Trans persons in Brazil live in fear in deadliest country for that community

By Nayara Batschke

Sao Paulo, Feb 5 (efe-epa).- Isabella Souza has paid a steep price for being a transgender person in Brazil, having suffered beatings and abuse and feared for her life since she was a young girl.

Her experience is one shared by thousands of trans individuals in that South American country, the world’s deadliest for members of that community.

“My father always beat me because I’m trans. I wasn’t allowed to dress like a girl. He would take me to the living room to cut my hair and hit me every day. Once I had to go to school with glasses because of the bruises,” Isabella, now 23, said in an interview with Efe.

She was placed in an orphanage before reaching adulthood and lived there until the age of 17. But shortly before reaching legal age, she started living on the streets and became trapped in a web of drug addiction and prostitution, a spiral of destruction she escaped just a few months ago.

“I sold my body to buy drugs and used drugs so I could stay up all night in the streets, because being sober I couldn’t handle the cold or the idiots who come and cause problems,” Isabella said.

“There are people who come with boxes of rotten eggs and throw them at us, with fire extinguishers, glasses (filled) with urine. The police come and hit us. We’ve already gone through a lot,” said Isabella, who still manages a smile despite her trials and tribulations.

At least 175 trans individuals – all of them women – were killed in Brazil in 2020 alone, equivalent to one homicide every two days, according to figures released this week by the National Association of Transvestites and Transsexuals (Antra).

Those record-high figures confirm the South American country’s status as the world’s deadliest for the trans community.

“Being trans is a daily battle. You have to fight against everyone, against an entire society, against a policy that wants to exterminate you. You fight to merely exist,” 28-year-old Susy Muniz said.

Susy currently works as a social agent and owns her own home, but she lived from prostitution for several years.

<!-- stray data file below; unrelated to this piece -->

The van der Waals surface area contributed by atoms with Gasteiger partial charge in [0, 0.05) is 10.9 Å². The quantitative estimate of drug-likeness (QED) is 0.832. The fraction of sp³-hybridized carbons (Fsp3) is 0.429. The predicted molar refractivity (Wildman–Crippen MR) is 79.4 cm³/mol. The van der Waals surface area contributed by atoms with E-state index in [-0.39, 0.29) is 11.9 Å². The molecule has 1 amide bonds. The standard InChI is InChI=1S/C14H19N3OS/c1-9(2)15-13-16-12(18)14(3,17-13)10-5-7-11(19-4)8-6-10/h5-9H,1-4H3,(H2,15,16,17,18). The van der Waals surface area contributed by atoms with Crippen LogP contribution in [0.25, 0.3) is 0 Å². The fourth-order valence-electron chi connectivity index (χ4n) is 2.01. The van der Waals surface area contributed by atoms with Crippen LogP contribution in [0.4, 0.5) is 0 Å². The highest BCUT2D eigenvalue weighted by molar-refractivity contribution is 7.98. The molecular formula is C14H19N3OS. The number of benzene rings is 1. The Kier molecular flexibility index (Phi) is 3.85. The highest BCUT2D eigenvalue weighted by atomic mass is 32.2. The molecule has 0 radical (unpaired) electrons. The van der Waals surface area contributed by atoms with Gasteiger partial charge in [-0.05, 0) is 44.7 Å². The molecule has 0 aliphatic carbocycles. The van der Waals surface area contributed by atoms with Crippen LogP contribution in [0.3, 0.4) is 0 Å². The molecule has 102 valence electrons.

According to Antra, nearly 90 percent of Brazilian trans women rely on prostitution as their sole means of survival.

“Society pushes them to the margins, and they’re so neglected, isolated, silenced and attacked that they end up accepting that it’s the only thing they can do,” said Andre Ribeiro, a psychologist at a shelter for trans women in central Sao Paulo.

The average life expectancy for trans women in Brazil is just 35. But violence is just one of the aggressions faced by members of that community, who struggle on a daily basis to be referred to by their chosen name and merely move about in public spaces.

“I was in the public restroom at the metro the other day, and a woman told me it was (female only). She complained to the security guard, who came and told me I couldn’t be there,” Elasarah Madalena said.

“If I go to the men’s restroom, what do you think they’ll do to me? They’ll harass me, try to abuse me. They may want to hit me. Anything could happen,” she said.

Despite coping with “daily prejudices,” Elasarah said she has finally discovered happiness. After trying to take her own life on multiple occasions – the first time at the age of 11 – she decided at age 32 to accept her essence as a woman and begin the gender transitioning process.

That path, however, has not been an easy one.

“Every human being who transitions suffers until they accept themselves. Many never manage to do so and take their lives beforehand, whether because of religion or their family,” she lamented.

According to Antra, suicides among the trans population have been steadily climbing year after year.

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